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Logo of nihpaAbout Author manuscriptsSubmit a manuscriptNIH Public Access; Author Manuscript; Accepted for publication in peer reviewed journal;
Arthritis Rheum. Author manuscript; available in PMC Dec 1, 2010.
Published in final edited form as:
PMCID: PMC2829245
NIHMSID: NIHMS178459

HLA-DPB1 and DPB2 are genetic loci for systemic sclerosis -Genome-wide association study in Koreans with Replication in North Americans

Abstract

Objective

To investigate the most susceptible genetic loci in systemic sclerosis (SSc) with genome-wide association study (GWAS).

Methods

A genome-wide association study was performed in 137 patients with systemic sclerosis and 564 controls from Korea using the Affymetrix Human SNP Array 5.0. After fine mapping study, the results were replicated in 1,107 SSc patients and 2,747 controls from a US Caucasian population.

Results

The SNPs (rs3128930, rs7763822, rs7764491, rs3117230 and rs3128965) of HLA-DPB1 and –DPB2 on chromosome 6 formed a distinctive peak with log p-values (p =8.16 × 10−13) for association with SSc susceptibility. Subtyping analysis of HLA-DPB1 showed that DPB1*1301 (p = 7.61×10−8) and DPB1*0901 (p = 2.56×10−5)were the most susceptible subtypes for SSc in Koreans. In US Caucasians, two pairs of SNPs, rs7763822/rs7764491 and rs3117230/rs3128965, showed strong association with SSc patients who had either circulating anti-DNA topoisomerase I (p = 7.58 × 10−17/4.84 × 10−16) or anti-centromere autoantibodies (p = 1.12 × 10−3/3.2 × 10−5), respectively.

Conclusion

Our GWAS in Koreans revealed that the region of HLA-DPB1 and –DPB2 contains the most susceptible loci to Korean SSc. The confirmatory studies in US Caucasians indicated that specific SNPs of the HLA-DPB1 and/or –DPB2 were strongly associated with US Caucasian SSc patients who were positive to anti-topoisomerase I or anti-centromere autoantibodies.

Keywords: Systemic sclerosis, Genome wide association study, HLA-DPB1, Anti-topoisomerase I antibody

Introduction

Systemic sclerosis (SSc) is a rare and complex connective tissue disease of unknown etiology characterized by fibrosis and vasculopathy of skin and internal organs, as well as several, mutually exclusive, disease- specific circulating autoantibodies (1,2). SSc can be clinically sub-classified based on patterns of skin fibrosis into limited and diffuse forms (3). In addition, the majority of SSc patients (90%) have circulating anti-nuclear autoantibodies (ANA) (2). The three most common autoantibodies (auto-Abs) are anti-DNA topoisomerase I (topo I), anti-RNA polymerase III, and anti-centromere antibodies, in which the first two auto-Abs tend to be associated with diffuse SSc (2,4), the last one being strongly correlated with limited SSc, although these associations are not complete (2,5).

Genetic predisposition is widely believed to contribute to SSc. However, the low prevalence of SSc (approximately 0.0007--0.049%) (6,7) and clinical/serological heterogeneity make genetic studies of SSc difficult with some differing results reported for the same genes in different ethnic groups. Examples of such discrepancies are the reports of the genes of connective tissue growth factor (CTGF) (8,9), protein tyrosine phosphatase non-receptor 22 (PTPN22) (1013) and transforming growth factor (TGF-β) (1416) in association with SSc. Although some of these reported genes might have susceptibility markers for SSc in specific ethnic populations, the candidate gene approach used in the studies might miss other genes that could be more important to SSc susceptibility. Herein, we used GWAS approach to conduct a two-step genetic association study in four independent populations to identify the susceptibility markers for SSc.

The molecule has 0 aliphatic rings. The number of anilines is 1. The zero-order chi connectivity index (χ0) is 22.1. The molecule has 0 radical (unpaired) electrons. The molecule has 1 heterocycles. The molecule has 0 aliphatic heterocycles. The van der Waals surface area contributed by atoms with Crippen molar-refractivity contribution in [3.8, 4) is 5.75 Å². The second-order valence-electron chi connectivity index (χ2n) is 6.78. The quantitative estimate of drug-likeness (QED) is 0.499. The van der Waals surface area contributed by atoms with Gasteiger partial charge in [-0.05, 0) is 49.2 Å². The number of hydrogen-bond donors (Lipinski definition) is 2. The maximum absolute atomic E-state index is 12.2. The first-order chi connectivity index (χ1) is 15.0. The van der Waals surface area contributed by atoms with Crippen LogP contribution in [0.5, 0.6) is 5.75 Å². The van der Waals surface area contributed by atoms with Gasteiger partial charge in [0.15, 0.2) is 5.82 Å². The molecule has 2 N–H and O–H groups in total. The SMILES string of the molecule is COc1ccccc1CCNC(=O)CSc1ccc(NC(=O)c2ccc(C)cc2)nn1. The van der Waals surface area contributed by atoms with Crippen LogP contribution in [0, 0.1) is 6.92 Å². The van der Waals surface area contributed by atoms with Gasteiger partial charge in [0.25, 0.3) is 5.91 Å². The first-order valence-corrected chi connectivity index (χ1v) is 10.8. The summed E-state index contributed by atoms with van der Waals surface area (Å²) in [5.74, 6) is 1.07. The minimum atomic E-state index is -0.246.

Material and Methods

Study Subjects

We examined 4 different ethnic populations (Koreans, Caucasians, African Americans and Hispanics). Korean study population was composed of 151 SSc patients diagnosed according to the ACR preliminary criteria for SSc (17). All Korean patients were enrolled from Seoul National University Hospital between January 1998 and 2007. Genomic DNA was extracted from whole blood using standard methods. A total of 137 cases which passed the DNA quality check were entered into the GWAS using Affymetrix Genome-Wide Human SNP Array 5.0. A total of 133 cases which showed >95% of call rates, were finally entered into the case-control analysis. The mean age at diagnosis was 42 years ranging from 4 to 74 years. Mean duration of the disease was 10 years and the mean time from diagnosis to blood sampling was 5 years. Anti-Topo-I antibodies were measured with ELISA and anti-centromere antibodies were determined by passive immnunodiffusion using HEp-2 cell line. There were 79 positive vs 48 negative for anti-TopoI (It was not determined in 6 cases) and 16 positive vs 117 negative for anti-centromere antibodies. There were 66 diffuse and 67 limited form of SSc patients, according to SSc classification (3).